In May 1912, at the height of the Irish Home Rule crisis, the Ballymoney Free Press expressed in particular circumstances a universal truth of traditional Toryism. ‘The statement of Unionist Ulster’, it announced, ‘is that it merely wants to be let alone.’ Unfortunately, it continued, ‘since Satan entered the Garden of Eden good people will not be let alone’.1 The desire at the heart of traditional Toryism has been this same desire to be let alone in order to enjoy whatever vocation or customary pursuits may be freely chosen. It is explicit in Lord Hugh Cecil’s preference for the known, which is safe, to the unknown, which is likely to be dangerous. ‘Why not let it alone? Why be weary instead of at rest? Why rush into danger instead of staying in safety?’2 It is implied in Lord Hailsham’s celebrated passage where he argued, like most other conservative writers, that meddling in politics is very much a second order activity. For the Tory, life is elsewhere and, in a phrase that now conveys the assumptions of a lost world, the ‘simplest among them prefer fox-hunting — the wisest, religion’. Indeed, for Hailsham the person who would put politics first ‘is not fit to be called a civilised being’.3 There is an innocence, an authenticity, a piety in those non-political preferences and this attribution of value has consequences for conservatism itself.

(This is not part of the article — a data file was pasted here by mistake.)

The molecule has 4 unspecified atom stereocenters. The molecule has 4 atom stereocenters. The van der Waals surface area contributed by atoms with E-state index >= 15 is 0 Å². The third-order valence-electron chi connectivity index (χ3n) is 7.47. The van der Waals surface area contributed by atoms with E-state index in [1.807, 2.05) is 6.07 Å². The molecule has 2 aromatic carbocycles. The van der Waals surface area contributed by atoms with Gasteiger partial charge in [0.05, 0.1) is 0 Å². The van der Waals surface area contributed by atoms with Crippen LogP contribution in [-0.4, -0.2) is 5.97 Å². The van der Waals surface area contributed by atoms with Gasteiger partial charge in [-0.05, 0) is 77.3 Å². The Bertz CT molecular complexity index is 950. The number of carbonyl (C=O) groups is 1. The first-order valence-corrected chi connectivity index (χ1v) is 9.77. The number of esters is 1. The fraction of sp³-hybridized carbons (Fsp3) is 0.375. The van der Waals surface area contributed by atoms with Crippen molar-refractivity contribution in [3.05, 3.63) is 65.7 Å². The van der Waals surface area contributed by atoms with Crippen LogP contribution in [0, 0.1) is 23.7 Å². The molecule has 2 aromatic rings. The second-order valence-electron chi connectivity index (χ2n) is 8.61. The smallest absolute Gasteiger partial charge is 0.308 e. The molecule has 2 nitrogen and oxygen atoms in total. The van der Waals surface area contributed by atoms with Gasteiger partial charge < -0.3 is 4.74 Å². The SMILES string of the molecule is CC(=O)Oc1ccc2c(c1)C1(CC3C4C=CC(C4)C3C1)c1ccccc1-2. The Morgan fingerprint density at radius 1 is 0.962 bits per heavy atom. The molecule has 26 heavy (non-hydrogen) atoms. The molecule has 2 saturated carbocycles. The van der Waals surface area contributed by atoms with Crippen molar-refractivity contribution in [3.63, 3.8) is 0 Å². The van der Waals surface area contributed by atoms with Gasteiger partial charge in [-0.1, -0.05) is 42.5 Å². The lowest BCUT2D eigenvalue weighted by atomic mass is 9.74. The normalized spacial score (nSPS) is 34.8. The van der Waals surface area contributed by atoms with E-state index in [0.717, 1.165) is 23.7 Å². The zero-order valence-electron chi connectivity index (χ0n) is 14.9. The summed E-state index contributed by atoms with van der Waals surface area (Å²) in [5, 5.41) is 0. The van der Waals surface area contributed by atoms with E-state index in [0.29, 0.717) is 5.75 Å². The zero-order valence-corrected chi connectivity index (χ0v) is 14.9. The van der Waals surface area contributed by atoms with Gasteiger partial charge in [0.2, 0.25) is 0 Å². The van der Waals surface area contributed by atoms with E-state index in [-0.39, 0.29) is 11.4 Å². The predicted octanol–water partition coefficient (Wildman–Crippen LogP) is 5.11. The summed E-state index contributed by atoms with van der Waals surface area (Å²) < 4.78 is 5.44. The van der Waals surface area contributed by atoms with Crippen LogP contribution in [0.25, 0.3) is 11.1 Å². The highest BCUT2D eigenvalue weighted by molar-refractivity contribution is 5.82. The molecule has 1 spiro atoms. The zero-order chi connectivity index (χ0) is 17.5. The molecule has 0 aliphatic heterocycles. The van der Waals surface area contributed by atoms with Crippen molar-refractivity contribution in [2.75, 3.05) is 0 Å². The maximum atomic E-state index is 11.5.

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© Palgrave Macmillan, a division of Macmillan Publishers Limited 2005

Authors and Affiliations

  • Arthur Aughey

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